Our dogs roam around our horse's legs.. nosing through droppings, playing chase, chewing hoof trimmings while I work.. the horses never act INAPROPRIATELY with them. The young dogs get chased off if they get too loud and playful, but only with as much force as neccessary.
But one day out riding, a really dangerous event occured. Some people near us had a Caucasian Ovtcharker.. they grow as big a bear and can quite easily kill bear or a wolf. This one was totally unsocialised and half mad from being locked in a small cage with no outside view since puppy hood. It always barked and crashed it's bars as we rode past. This day, it had broken it's lock, and was loose. It came straight at the horses and kids, barking and slathering. Two kids were riding, one was walking and leading Rosie. Rosie pulled free, eyed up the rapidly approaching dog, pawed and snorted a warning, then as he leaped to attack, she wheeled and let rip with both hind legs. This huge dog lifted up off the ground, flew through the air, landed with a thump on his side, picked himself up and went back to his kennel. The kids, shaken, carried on.
How glad I am that Rosie remembers her survival instincts and spends some time practicing her skills.
So, here's my point..
The play, Chase the Tiger and all the other mock fight games are the natural normal behaviours for horses, just as role plays of possible adult situations (fighting, hunting, housebuilding etc etc) are natural behaviours for the young (and sometimes not so young!) of every species, including human.
The play is essential training for possible real life situations. It hones their defense skills, and at the same time keeps them fit and active, provides interaction, and is FUN! But it doesn't make them homicidal.
Horses are not "attack" creatures.. they are "defense" animals. So it's just too big a stretch of the imagination for me to think of a horse being "taught" the Tiger game, and therefore learning to "attack" in seriousness, innocent creatures. (Unless the horse is crazy - totally unsocialised and abnormal). Practicing may help them to deal effectively with an attack.... or a raid on their food buckets..But it's not going to turn a well socialised, happy, human liking horse, into a creature that attacks on whim.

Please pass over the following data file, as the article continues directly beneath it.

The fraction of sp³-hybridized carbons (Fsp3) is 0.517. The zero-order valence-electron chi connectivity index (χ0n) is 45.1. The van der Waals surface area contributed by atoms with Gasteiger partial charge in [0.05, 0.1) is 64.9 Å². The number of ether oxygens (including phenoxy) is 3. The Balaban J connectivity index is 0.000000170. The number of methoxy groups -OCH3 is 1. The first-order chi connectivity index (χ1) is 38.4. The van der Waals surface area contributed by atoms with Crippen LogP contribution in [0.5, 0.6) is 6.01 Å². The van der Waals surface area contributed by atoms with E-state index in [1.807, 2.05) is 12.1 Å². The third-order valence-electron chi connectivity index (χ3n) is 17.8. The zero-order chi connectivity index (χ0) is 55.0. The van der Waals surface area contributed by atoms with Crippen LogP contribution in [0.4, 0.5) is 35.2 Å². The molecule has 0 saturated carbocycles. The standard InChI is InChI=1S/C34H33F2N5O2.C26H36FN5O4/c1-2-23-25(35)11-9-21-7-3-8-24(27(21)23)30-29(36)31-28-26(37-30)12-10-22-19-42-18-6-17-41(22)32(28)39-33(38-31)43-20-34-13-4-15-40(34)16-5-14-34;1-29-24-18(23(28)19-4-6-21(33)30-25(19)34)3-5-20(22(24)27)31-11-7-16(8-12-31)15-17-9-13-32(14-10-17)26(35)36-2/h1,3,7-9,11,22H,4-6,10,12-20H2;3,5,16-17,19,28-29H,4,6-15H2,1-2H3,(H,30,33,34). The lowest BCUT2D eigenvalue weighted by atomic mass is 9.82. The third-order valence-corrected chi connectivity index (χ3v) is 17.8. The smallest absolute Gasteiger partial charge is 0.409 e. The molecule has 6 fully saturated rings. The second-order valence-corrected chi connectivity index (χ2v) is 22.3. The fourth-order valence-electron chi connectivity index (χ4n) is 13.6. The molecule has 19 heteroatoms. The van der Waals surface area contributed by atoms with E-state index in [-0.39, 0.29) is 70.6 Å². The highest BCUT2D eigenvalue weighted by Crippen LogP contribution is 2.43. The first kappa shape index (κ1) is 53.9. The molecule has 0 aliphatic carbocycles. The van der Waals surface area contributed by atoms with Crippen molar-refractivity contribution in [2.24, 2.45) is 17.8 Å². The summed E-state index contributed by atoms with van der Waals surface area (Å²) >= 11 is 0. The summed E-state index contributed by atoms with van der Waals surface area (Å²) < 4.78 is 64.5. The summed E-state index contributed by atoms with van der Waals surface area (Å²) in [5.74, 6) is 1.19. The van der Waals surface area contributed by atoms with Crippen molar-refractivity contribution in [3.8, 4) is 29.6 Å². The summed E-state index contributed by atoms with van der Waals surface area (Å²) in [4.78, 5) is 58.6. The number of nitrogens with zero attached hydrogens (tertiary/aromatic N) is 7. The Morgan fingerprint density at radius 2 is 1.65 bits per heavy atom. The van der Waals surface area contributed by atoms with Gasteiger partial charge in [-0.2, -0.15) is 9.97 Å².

When we start to join in the role play and encourage our horse in Chase the Tiger and such, my experience is the horses know full well, even the youngest of them, that this is role play, for fun.
We must be sure to teach them that we start and stop the game, and that we don't want to play as roughly as their horse buddies like. This is fairly simple to do.
At the moment, our little filly is learning that we don't accept being nipped on the ankle to play... but if she stands back politely and invites us with her gestures we might. If we allowed and responded to her usual horse to horse invitations (nipping, leaping up, striking with a leg, turning her butt and play kicking) we could create a really dangerous situation where she approached others and even children in this way. But we don't and she won't. Harlequin at just turning three, has this down pat. I must post a video to show the differences between how he plays with the filly to how he plays with my daughter. Miro pretty soon will have matured enough to also be completely sensible and trustworthy around non-horsey people and small children.
If we have a good relationship with our horse, and our horse cares about us, they are happy to adapt their behaviour a bit to suit the fragile humans. They are VERY VERY smart, and have no illusions that humans are horses. Likewise, if they have been socialised to dogs and don't feel threatened by them, they will continue to get along just fine with dogs, and may even invite the dogs into the game. But, and I'm very proud to say this, beware any dog who comes into our herd with evil intent!
Regards small children, it's my experience also that the horses I know all understand that children are baby humans. They treat them with utmost gentleness.. and with the high status that our horses bestow on humans. So... a baby pig has been tossed by the scruff of her neck out of Rosie's feed bowl.. but a small child rummaging around in it would just get a gentle little nose nudge.
Teaching horses to play with us doesn't change their basic nature. It won't turn a nice, social, friendly, co-operative gentle natured horse into a crazy, mean, unpredictable, vengeful, attacking creature. If you already have a horse that is crazy, mean, unpredictable, vengeful, attacking, you probably wouldn't be advised to try to play Chase the Tiger with it.
But if you have a horse of the usual friendly kind, and you know how to teach boundaries appropriately and have confidence in your own physical ability, then play is just going to add another positive dimension to your relationship, be a great training tool, and be lots of fun for your horse as well.
If you don't feel confident in your abilities, by all means don't play. But please, think twice before you attribute this decision to the horses' lack of common sense and goodwill.